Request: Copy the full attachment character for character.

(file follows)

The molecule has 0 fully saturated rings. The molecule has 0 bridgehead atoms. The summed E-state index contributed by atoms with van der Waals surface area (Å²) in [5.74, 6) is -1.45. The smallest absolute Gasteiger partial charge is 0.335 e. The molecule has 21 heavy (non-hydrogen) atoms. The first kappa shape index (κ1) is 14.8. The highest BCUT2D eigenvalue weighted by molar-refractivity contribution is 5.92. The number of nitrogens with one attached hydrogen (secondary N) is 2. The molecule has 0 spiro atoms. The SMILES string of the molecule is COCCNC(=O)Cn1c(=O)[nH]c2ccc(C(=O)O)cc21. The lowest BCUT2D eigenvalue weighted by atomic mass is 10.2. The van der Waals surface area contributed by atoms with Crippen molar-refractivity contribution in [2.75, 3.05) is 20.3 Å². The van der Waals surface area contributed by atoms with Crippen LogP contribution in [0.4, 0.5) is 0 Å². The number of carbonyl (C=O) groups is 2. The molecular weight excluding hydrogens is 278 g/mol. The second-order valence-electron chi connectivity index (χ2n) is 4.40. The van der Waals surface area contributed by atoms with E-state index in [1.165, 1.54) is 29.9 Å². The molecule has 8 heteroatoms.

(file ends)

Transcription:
The molecule has 0 fully saturated rings. The molecule has 0 bridgehead atoms. The summed E-state index contributed by atoms with van der Waals surface area (Å²) in [5.74, 6) is -1.45. The smallest absolute Gasteiger partial charge is 0.335 e. The molecule has 21 heavy (non-hydrogen) atoms. The first kappa shape index (κ1) is 14.8. The highest BCUT2D eigenvalue weighted by molar-refractivity contribution is 5.92. The number of nitrogens with one attached hydrogen (secondary N) is 2. The molecule has 0 spiro atoms. The SMILES string of the molecule is COCCNC(=O)Cn1c(=O)[nH]c2ccc(C(=O)O)cc21. The lowest BCUT2D eigenvalue weighted by atomic mass is 10.2. The van der Waals surface area contributed by atoms with Crippen molar-refractivity contribution in [2.75, 3.05) is 20.3 Å². The van der Waals surface area contributed by atoms with Crippen LogP contribution in [0.4, 0.5) is 0 Å². The number of carbonyl (C=O) groups is 2. The molecular weight excluding hydrogens is 278 g/mol. The second-order valence-electron chi connectivity index (χ2n) is 4.40. The van der Waals surface area contributed by atoms with E-state index in [1.165, 1.54) is 29.9 Å². The molecule has 8 heteroatoms.